I read this to see what all the hype was about (I kept seeing it everywhere on Goodreads and on best seller lists). Plus I kind of want to see the movie and I always like to read the book before I see the big screen version since the movie people usually screw things up. I gotta say, I was pretty disappointed with this novel. I was expecting a wicked awesome story and interesting characters and romance and intrigue, but I ended up dragging my feet through the last third of it. I just didn’t really care what happened anymore since I couldn’t really give a shit about any of Gruen’s characters. I think maybe if she had given at least the main characters more of a back story and elaborated on some of the crap they went through before joining the circus it would’ve pulled me in more. She could’ve given a flashback or two or something. But all of their histories are vague and barely hinted at aside from saying oh it was just awful, much worse than this crazy circus shiz so I’m just going to stay here and continue to be depressed, abused, and flat-broke. I guess Marlena is the character we’re given the most background info on and hers is just weak (her parents disowned her because she was raised Catholic and yet she married August, a Jew). Meanwhile Camel, the old worthless drunkard, is willing to die rather than go home to his son and family. Wtf happened between them that was so bad? I want to know! Give me something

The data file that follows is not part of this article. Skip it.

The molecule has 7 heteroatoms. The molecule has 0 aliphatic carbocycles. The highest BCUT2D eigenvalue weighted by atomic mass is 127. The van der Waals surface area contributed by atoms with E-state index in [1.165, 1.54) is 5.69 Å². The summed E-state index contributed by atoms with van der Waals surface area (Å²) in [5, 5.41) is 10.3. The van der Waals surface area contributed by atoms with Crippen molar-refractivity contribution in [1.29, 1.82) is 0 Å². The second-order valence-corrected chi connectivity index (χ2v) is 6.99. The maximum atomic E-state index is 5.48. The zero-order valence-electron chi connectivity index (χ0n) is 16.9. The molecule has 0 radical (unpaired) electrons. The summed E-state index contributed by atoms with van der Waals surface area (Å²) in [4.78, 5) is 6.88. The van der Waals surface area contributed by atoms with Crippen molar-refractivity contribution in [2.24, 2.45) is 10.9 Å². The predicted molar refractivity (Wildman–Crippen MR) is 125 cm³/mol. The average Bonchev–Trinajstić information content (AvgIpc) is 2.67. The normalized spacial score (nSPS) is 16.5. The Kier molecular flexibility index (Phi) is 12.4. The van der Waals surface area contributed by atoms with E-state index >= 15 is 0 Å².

so that I can care at least a teensy bit for this old guy who apparently is worthy of being pitied by all the main characters and most of the working crew. Give me one redeeming factor so that I can quit rooting for the old fart to just die already and quit stealing everyone’s booze and crying about how bad he’s got it. Arg.
Walter/Kinko and Rosie the elephant were pretty much the only characters I liked. Walter actually had some personality and an interesting point-of-view and Rosie breathed some life into the story with her spunkiness and charm. Now that I think about it, I cared a lot more for the animals of the story (the show horses, the orangutan, etc.) than I did the people. But maybe that’s what Gruen was going for, who knows.
The whole story, especially the way Gruen switches back and forth between past and present time through the eyes of once-young and now-old Jacob, reminded me of the movie The Notebook
. I’ll admit that movie choked me up a little the first time I saw it but that same technique just wasn’t heart-wrenching at all in this novel. I did like the story overall and thought it had a lot of potential, but the writing wasn’t very good at all (everything’s cut-and-dry, “this happened and then this happened…”) and the characters were generally flat and undeveloped. Plus, as a historical fiction novel, I was hoping for more insight into the Depression era and how people lived through it (supposedly Gruen researched it extensively), but I didn’t really learn anything or even feel like it was taking place in that time aside from a few random comments about how these are hard times and the people don’t know whether they’ll get paid or not (but that could really be any time, right?). I don’t know, for some reason I just couldn’t get emotionally invested in this book. Hopefully the movie is better.